This week’s featured author is Victoria Gilbert. Join me in giving her a warm welcome!
Describe your current writing spot or space.
I have a computer desk with plenty of space for a laptop and printer, as well as books, notebooks, and other research materials. The desk is set up in our spare bedroom, which also provides me with bookshelves, and a dresser I use to store paper, promo materials, and other supplies. The window near my desk allows me to look out over our backyard and the woods beyond. We live out in the country so I often catch glimpses of deer or other wildlife.
I don’t really require a fancy workspace, but I do need privacy. I’ve found I can’t really write with someone else in my space, which means writing in public is not for me. I need a door I can close!
How long on average does it take you to write a book?
For the last few years I’ve been completing a book every 5-6 months. It takes me about 3-4 months to actually write a first draft (typically 80 to 85K words) but I like to have extra time for plotting and completing any needed research before I begin. I also prefer to have a decent amount of time to thoroughly revise the manuscript after I finish the first draft.
How many unpublished and half-finished books do you have?
I have two completed adult Sci-Fi novels—the first two books in a planned trilogy—that are unpublished. If I ever have the time, I hope to complete the third book in that series (it’s about 25% done right now) and then revise the first two books before I indie publish them as a three-book set.
I also have a YA Fantasy (about 30% complete) that I hope to finish one day. I will also indie publish that book. Fortunately, I am part of an author co-op where I’ve republished a couple of other SF/F books after getting back my rights from my first traditional publisher.
I don’t have other complete, but unpublished, or half-finished books, but I do have numerous “shelved” proposals for mystery novels. Over the past few years, I’ve turned a variety of ideas into proposal packages—which include a pitch, a full synopsis, and the first two to four chapters of the book. (Now that I have a successful record in traditional publishing, my agent can pitch my book concepts “on proposal,” rather than waiting until I write the entire book). My agent liked these proposed ideas, but we couldn’t sell them, at least not at the present time. So I’ve “shelved” them, hoping to come back to them in the future, when and if the market shifts.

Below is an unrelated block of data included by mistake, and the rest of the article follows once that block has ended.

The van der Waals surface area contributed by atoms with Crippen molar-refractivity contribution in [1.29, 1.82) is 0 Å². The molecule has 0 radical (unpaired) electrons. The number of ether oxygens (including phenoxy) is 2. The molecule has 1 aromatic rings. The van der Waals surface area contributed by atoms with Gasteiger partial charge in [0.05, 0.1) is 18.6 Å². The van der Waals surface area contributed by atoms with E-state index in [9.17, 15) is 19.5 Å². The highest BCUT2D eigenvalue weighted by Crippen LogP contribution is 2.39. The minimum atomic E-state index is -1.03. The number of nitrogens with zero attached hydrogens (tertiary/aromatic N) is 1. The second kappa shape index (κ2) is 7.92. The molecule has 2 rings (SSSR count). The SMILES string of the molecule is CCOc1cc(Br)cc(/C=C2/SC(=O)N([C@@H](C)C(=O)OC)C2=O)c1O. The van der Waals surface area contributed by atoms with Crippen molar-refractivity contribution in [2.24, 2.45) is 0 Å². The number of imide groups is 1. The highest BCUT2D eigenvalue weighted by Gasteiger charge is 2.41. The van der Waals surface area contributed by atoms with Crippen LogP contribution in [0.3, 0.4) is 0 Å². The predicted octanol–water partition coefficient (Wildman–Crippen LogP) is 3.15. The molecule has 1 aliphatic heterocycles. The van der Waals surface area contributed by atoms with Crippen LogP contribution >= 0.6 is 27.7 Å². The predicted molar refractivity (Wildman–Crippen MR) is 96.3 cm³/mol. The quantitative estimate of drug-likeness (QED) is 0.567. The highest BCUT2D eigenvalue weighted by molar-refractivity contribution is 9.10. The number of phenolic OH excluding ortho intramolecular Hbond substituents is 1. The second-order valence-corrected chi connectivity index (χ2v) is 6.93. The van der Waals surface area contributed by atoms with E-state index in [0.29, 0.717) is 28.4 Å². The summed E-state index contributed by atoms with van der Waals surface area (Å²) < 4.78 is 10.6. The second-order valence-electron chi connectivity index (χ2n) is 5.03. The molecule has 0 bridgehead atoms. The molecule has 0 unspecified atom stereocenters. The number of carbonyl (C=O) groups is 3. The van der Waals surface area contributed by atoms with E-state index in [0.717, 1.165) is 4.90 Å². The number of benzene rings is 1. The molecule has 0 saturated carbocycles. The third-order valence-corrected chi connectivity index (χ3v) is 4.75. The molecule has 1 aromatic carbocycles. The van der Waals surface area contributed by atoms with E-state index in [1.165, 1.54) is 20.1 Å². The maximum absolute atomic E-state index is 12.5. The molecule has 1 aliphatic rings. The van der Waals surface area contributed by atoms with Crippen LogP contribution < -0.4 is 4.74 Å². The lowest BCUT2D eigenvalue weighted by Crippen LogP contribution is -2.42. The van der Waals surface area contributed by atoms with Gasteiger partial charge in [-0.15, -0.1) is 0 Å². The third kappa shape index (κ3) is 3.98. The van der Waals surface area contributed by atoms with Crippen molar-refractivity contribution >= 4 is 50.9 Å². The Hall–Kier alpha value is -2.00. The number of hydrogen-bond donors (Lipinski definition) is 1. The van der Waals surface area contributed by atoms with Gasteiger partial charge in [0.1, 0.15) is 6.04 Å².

Do you write under a pseudonym? If not, have you ever considered it?
Yes, Victoria Gilbert is a pen name. I decided to use a pseudonym when I switched genres. I’d been previously published in the SF/F genre under my real name, and thought it would be best to make a clean break when I changed to writing mysteries.
However, in order to promote all my books more easily, I have republished all my books under my Victoria Gilbert pen name, and plan to write everything under that name in the future. (Unless a publisher wants me to use another pseudonym for a different type of book, which could happen).
What comes first for you, the plot or characters?
I develop them simultaneously. I find the characters affect the plot, just as the plot impacts the characters.
Can you hear your characters talking?
Sometimes. I often visualize and “hear” scenes in my head when I’m fully absorbed in the writing process.
Were you a part-time writer before you became a full-time one? For how long?
Yes. When I started writing professionally, I was still working full-time. I was a library director for a performing and visual arts university, which was a very demanding job. I worked at that job while writing for about three years. But when I got a three-book deal for my first cozy mystery series – the Blue Ridge Library Mystery series – I decided to take early retirement and write full-time. (Fortunately, I’d been working in my library career long enough to retire with a pension and benefits). I’ve been writing full-time for the last three years.
If you could tell your younger writing self anything, what would it be?
Start sooner! I always loved to write, but pursued other careers for most of my life, partially because I adored writing so much, I was afraid of being emotionally crushed if I couldn’t “make it.” I had to reach a point where I wasn’t intimidated by the prospect of failure before I actually attempted a professional writing career.
By the way, I always like to tell others that it’s “never too late.” I was in my mid-fifties before I completed a novel, and 58 before I was traditionally published. Now, about six years later, I’ve written 11 books, and nine of those have been, or soon will be, published. In retrospect, I wish I started writing seriously in my twenties or thirties. Think how many books I could’ve written by now! But—better late than never.
Raised in a historic small town near the Blue Ridge Mountains, Victoria Gilbert turned her early obsession with books into a dual career as an author and librarian. Victoria writes the Blue Ridge Library Mystery series and the Book Lover’s B&B series for Crooked Lane Books. A member of Mystery Writers of America and Sisters in Crime, Victoria is represented by Frances Black at Literary Counsel. She lives near Winston-Salem, NC with her husband, son, and some very spoiled cats.